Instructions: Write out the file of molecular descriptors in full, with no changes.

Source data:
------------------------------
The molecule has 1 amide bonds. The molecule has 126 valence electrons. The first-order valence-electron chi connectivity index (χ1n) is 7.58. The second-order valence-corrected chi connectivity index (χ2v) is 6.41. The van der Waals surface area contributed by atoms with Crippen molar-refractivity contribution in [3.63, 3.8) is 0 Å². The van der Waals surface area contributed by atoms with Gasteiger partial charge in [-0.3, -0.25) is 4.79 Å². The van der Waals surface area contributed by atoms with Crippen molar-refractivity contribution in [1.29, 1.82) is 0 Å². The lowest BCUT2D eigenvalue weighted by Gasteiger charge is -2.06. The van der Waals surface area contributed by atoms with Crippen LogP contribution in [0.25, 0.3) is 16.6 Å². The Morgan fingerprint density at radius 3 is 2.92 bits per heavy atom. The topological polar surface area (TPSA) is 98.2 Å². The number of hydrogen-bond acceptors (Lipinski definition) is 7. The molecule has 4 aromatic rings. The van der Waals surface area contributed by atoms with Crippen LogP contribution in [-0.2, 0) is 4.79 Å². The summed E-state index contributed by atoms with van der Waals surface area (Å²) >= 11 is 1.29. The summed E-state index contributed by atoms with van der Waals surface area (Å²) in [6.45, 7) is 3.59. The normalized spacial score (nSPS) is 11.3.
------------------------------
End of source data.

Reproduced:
The molecule has 1 amide bonds. The molecule has 126 valence electrons. The first-order valence-electron chi connectivity index (χ1n) is 7.58. The second-order valence-corrected chi connectivity index (χ2v) is 6.41. The van der Waals surface area contributed by atoms with Crippen molar-refractivity contribution in [3.63, 3.8) is 0 Å². The van der Waals surface area contributed by atoms with Gasteiger partial charge in [-0.3, -0.25) is 4.79 Å². The van der Waals surface area contributed by atoms with Crippen molar-refractivity contribution in [1.29, 1.82) is 0 Å². The lowest BCUT2D eigenvalue weighted by Gasteiger charge is -2.06. The van der Waals surface area contributed by atoms with Crippen LogP contribution in [0.25, 0.3) is 16.6 Å². The Morgan fingerprint density at radius 3 is 2.92 bits per heavy atom. The topological polar surface area (TPSA) is 98.2 Å². The number of hydrogen-bond acceptors (Lipinski definition) is 7. The molecule has 4 aromatic rings. The van der Waals surface area contributed by atoms with Crippen LogP contribution in [-0.2, 0) is 4.79 Å². The summed E-state index contributed by atoms with van der Waals surface area (Å²) >= 11 is 1.29. The summed E-state index contributed by atoms with van der Waals surface area (Å²) in [6.45, 7) is 3.59. The normalized spacial score (nSPS) is 11.3.